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THQ PRE3 SHOWCASE – Part 2

Posted by Matthew Hewson On Wednesday 30 May 2012ADD COMMENTS

PART ONE l TWO

After spending a good long while watching Russians die, Russians kill Germans, Russians experience the apocalypse and Russians shoot mutants, I was keen to get into some gaming action myself. So after a quick refreshment break, which may or may not have involved Russian vodka, I wandered over to the nearest available Xbox 360 and grabbed the controller.

The Darksiders II logo flashed before my eyes and before I could say “let’s kill some demons” I was doing just that. Gone was the stoic, beefy and downright cranky protagonist of the first game, War, and in his place was the nimble, creepy and sometimes disturbing DEATH. When referring to the entity rather than the state of being, DEATH must always be spelt in capital letters. (This is in line with the world according to Terry Pratchett.) The first difference I noticed was how DEATH moved. War always felt like a tank, sort of a combination of the Hulk and Kratos, a lumbering behemoth of destruction. DEATH however felt more like the Prince of Persia. Agility was his forte and quick movements, dashing attacks and lightning evades made up his repertoire. Wall running, jumping on poles, climbing up cliffs and leaping over crevices also featured heavily. The movement all worked really well and it wasn’t long before I was making my way through a grey, arctic inspired world with ease.

I was also able to play around with the new loot system something that didn’t exist in the first game. It all felt very similar to Diablo or Torchlight. Enemies, once vanquished would drop new weapons, armour and upgrades allowing a constant evolution of the character of DEATH.  The menu system was easy to use and swapping in these new items was a breeze. I did, however, notice a lot of repetition of weapons and armour with stats well below what I started with. This may have just been for the demo but if there isn’t a strong buy/sell mechanic in the game, having all this loot seems like a waste, especially as so much of it cannot be practically used.

The demo finished with a fight against War from the original Darksiders. It was a hectic battle and I was forced to use all I had learned in my short playtime to take him down. There was almost a Rock Paper Scissors feel to the battle. When War attacked me, I always had an appropriate response. A heavy attack needed a dodge, a light attack could be stopped with a jump attack, a block could be beaten with a special attack and so on. It gave a real sense of flow to the battle, a see-saw like feeling which never let me feel confident of the outcome. With this battle complete, my time with the game had also finished. I feel confident that Darksiders II will be a quality entry into the series. If a few little niggles such as the loot and some frame rate issues can be ironed out prior to release then it could well be one of the better games of the year.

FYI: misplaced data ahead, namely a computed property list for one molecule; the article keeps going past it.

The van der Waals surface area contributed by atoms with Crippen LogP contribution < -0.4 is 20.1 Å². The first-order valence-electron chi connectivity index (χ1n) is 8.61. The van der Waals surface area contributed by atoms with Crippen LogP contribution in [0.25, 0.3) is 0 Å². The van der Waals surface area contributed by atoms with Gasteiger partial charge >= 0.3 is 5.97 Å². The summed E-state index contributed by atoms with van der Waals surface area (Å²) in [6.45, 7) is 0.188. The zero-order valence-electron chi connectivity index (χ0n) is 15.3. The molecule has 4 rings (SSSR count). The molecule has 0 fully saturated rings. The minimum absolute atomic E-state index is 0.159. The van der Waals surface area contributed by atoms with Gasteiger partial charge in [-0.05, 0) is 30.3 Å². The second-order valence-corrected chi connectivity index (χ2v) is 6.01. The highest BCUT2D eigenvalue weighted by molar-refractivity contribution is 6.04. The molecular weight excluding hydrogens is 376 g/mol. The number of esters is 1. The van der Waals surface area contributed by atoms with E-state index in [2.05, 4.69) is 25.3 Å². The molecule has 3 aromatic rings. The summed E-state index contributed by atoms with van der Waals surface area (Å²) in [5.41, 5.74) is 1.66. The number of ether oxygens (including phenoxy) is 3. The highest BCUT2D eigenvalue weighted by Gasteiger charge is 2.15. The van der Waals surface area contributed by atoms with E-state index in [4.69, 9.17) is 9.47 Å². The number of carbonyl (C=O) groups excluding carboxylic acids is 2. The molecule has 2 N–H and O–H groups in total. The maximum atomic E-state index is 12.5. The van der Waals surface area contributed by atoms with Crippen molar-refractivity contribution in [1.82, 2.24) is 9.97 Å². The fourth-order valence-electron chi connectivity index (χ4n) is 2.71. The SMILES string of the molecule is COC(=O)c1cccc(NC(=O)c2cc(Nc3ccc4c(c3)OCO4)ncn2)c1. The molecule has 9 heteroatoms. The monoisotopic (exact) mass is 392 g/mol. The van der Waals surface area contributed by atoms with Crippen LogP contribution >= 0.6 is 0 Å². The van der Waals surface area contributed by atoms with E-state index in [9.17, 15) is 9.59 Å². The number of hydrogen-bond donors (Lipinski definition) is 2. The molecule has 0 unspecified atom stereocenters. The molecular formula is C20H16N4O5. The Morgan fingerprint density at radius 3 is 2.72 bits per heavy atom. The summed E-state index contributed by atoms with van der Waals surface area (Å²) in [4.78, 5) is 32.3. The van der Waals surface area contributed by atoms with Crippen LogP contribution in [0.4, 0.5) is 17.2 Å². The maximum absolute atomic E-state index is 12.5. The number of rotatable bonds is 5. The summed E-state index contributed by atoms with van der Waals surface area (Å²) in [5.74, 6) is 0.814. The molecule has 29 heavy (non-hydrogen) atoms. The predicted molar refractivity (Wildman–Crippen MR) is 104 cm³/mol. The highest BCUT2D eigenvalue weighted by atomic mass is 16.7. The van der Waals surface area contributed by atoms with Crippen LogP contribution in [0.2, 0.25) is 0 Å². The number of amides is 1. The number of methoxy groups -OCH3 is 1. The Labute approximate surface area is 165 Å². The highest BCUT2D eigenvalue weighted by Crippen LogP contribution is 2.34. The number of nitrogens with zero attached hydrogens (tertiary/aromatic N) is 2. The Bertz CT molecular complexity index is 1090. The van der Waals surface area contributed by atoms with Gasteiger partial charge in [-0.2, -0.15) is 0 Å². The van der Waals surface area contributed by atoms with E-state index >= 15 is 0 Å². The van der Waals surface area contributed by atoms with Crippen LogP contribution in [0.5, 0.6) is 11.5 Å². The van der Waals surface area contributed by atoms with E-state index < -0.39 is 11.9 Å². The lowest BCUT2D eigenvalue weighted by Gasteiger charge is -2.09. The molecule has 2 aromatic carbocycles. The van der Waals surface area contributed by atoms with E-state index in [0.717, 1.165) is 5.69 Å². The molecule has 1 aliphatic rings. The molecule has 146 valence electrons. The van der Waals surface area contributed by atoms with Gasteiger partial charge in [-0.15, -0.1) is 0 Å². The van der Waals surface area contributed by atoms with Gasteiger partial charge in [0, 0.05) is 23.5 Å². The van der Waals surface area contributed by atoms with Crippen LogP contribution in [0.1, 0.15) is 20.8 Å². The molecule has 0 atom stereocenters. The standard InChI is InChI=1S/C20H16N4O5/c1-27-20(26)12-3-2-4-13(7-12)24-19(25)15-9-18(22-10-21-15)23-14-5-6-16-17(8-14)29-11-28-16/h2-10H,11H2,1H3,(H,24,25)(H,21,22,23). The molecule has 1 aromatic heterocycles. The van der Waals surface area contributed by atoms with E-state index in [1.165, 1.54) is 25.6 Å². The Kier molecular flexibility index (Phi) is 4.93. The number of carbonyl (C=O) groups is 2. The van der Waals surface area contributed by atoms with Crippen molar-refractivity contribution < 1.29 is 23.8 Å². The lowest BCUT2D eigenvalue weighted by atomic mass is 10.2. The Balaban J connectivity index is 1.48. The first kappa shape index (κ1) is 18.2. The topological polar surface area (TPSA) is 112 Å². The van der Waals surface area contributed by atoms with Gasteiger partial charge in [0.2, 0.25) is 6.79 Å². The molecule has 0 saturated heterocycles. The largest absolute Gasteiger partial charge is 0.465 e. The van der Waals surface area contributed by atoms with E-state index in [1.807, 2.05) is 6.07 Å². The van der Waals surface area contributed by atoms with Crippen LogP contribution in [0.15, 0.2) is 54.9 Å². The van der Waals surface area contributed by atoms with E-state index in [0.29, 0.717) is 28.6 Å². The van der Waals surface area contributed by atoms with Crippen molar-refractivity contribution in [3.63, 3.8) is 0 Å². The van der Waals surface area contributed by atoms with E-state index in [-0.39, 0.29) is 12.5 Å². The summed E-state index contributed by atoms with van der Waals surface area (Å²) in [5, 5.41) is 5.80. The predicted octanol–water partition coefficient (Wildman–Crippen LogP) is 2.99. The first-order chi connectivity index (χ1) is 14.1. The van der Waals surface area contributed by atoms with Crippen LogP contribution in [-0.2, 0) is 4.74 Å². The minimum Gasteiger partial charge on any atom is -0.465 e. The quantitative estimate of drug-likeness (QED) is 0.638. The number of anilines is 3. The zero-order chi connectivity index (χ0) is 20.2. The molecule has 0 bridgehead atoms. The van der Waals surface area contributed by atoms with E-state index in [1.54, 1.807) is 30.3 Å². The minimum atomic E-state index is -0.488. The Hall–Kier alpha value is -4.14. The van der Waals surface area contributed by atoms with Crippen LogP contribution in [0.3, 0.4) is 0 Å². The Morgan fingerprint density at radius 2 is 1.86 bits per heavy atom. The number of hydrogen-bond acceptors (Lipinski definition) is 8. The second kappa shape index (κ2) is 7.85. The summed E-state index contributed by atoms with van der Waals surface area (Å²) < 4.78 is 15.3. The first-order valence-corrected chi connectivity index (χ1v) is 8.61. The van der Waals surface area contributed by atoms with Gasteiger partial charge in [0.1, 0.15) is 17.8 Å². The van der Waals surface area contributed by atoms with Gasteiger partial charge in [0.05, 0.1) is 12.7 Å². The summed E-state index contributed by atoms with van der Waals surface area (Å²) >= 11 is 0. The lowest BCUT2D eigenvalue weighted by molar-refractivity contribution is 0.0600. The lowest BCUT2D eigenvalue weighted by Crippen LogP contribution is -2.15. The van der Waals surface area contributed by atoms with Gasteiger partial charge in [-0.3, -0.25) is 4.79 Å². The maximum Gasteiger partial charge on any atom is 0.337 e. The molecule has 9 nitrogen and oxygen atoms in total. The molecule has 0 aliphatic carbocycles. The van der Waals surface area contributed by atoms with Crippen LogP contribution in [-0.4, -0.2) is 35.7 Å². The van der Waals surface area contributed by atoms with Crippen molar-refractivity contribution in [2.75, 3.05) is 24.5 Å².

My night then took a slight turn for the worse. No, the beer didn’t run out, I got my hands on Lost Planet 3. I will be honest. I’m not a fan of the series. I have always felt that for every exciting battle against a giant alien creature, I had to plough through hours of subpar shooting and fiddly platforming. The payoff was never worth the grind and to be frank Lost Planet 3 is looking like more of the same.

The game returns to the icy setting of the original and once again you play as a soldier fighting off hordes of insectoid baddies to salvage precious heat (which for some reason unknown to modern science exists in a collectable floaty globe form). Anyone familiar with the first two games will feel right at home with the third. Shoot glowing enemy weak points, dodge incoming fire, reload and repeat. That is about the extent of the gameplay on offer. There was the potential for a cool mech section but it was ruined by a freezing mechanic. Just as I was starting to enjoy blasting enemies in a giant bug crushing robot, said robot froze up, meaning I had to get out and shoot the ice off before I could continue. This system was obviously put in to add some tension but all it did was make me want to turn the game off. It was just too slow and ponderous to be any kind of fun.

Granted I was not playing final code, but in its current state the follow up to 2010’s Lost Planet 2 is looking like a game I will do my best to avoid (pay attention Erin). If you were a fan of the first two this may be exactly what you are after, more of the same. As for the rest of us, we may be better off looking for our insect crushing fix elsewhere because a career as an exterminator sounds like it would be more enjoyable than this game.

Thus concluded my evening of THQ inspired gaming treats. Despite its well documented perilous financial position, the publisher has some wonderfully entertaining games coming our way. Hopefully this batch of titles will help bring these talented studios both the recognition and financial rewards that they seem to deserve.

PART ONE l TWO

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